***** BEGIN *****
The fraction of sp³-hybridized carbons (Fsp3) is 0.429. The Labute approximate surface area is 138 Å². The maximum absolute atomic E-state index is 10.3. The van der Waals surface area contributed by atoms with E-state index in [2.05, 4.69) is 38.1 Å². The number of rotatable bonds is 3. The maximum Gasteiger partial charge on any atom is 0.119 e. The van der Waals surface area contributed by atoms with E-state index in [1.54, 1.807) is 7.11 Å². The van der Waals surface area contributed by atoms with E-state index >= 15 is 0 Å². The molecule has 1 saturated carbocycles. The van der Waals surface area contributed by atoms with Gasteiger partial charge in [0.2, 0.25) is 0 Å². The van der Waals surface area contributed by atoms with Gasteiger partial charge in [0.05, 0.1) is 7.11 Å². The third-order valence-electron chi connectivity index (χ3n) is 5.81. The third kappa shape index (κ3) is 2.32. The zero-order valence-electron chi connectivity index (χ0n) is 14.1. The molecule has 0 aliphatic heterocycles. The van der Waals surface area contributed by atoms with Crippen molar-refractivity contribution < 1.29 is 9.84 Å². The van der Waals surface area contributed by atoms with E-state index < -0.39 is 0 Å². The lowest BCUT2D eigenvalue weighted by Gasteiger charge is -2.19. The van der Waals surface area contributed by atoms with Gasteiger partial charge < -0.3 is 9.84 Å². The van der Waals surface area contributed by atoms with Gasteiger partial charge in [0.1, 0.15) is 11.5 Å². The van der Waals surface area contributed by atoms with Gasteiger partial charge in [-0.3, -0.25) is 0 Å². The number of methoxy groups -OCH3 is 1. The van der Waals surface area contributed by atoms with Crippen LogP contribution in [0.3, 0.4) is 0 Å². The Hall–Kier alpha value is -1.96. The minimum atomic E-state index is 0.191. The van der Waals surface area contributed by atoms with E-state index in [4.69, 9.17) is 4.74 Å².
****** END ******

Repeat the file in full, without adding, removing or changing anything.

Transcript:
The fraction of sp³-hybridized carbons (Fsp3) is 0.429. The Labute approximate surface area is 138 Å². The maximum absolute atomic E-state index is 10.3. The van der Waals surface area contributed by atoms with E-state index in [2.05, 4.69) is 38.1 Å². The number of rotatable bonds is 3. The maximum Gasteiger partial charge on any atom is 0.119 e. The van der Waals surface area contributed by atoms with E-state index in [1.54, 1.807) is 7.11 Å². The van der Waals surface area contributed by atoms with E-state index >= 15 is 0 Å². The molecule has 1 saturated carbocycles. The van der Waals surface area contributed by atoms with Gasteiger partial charge in [0.2, 0.25) is 0 Å². The van der Waals surface area contributed by atoms with Gasteiger partial charge in [0.05, 0.1) is 7.11 Å². The third-order valence-electron chi connectivity index (χ3n) is 5.81. The third kappa shape index (κ3) is 2.32. The zero-order valence-electron chi connectivity index (χ0n) is 14.1. The molecule has 0 aliphatic heterocycles. The van der Waals surface area contributed by atoms with Crippen molar-refractivity contribution < 1.29 is 9.84 Å². The van der Waals surface area contributed by atoms with E-state index < -0.39 is 0 Å². The lowest BCUT2D eigenvalue weighted by Gasteiger charge is -2.19. The van der Waals surface area contributed by atoms with Gasteiger partial charge < -0.3 is 9.84 Å². The van der Waals surface area contributed by atoms with Gasteiger partial charge in [0.1, 0.15) is 11.5 Å². The van der Waals surface area contributed by atoms with Gasteiger partial charge in [-0.3, -0.25) is 0 Å². The number of methoxy groups -OCH3 is 1. The van der Waals surface area contributed by atoms with Crippen LogP contribution in [0.3, 0.4) is 0 Å². The Hall–Kier alpha value is -1.96. The minimum atomic E-state index is 0.191. The van der Waals surface area contributed by atoms with E-state index in [4.69, 9.17) is 4.74 Å².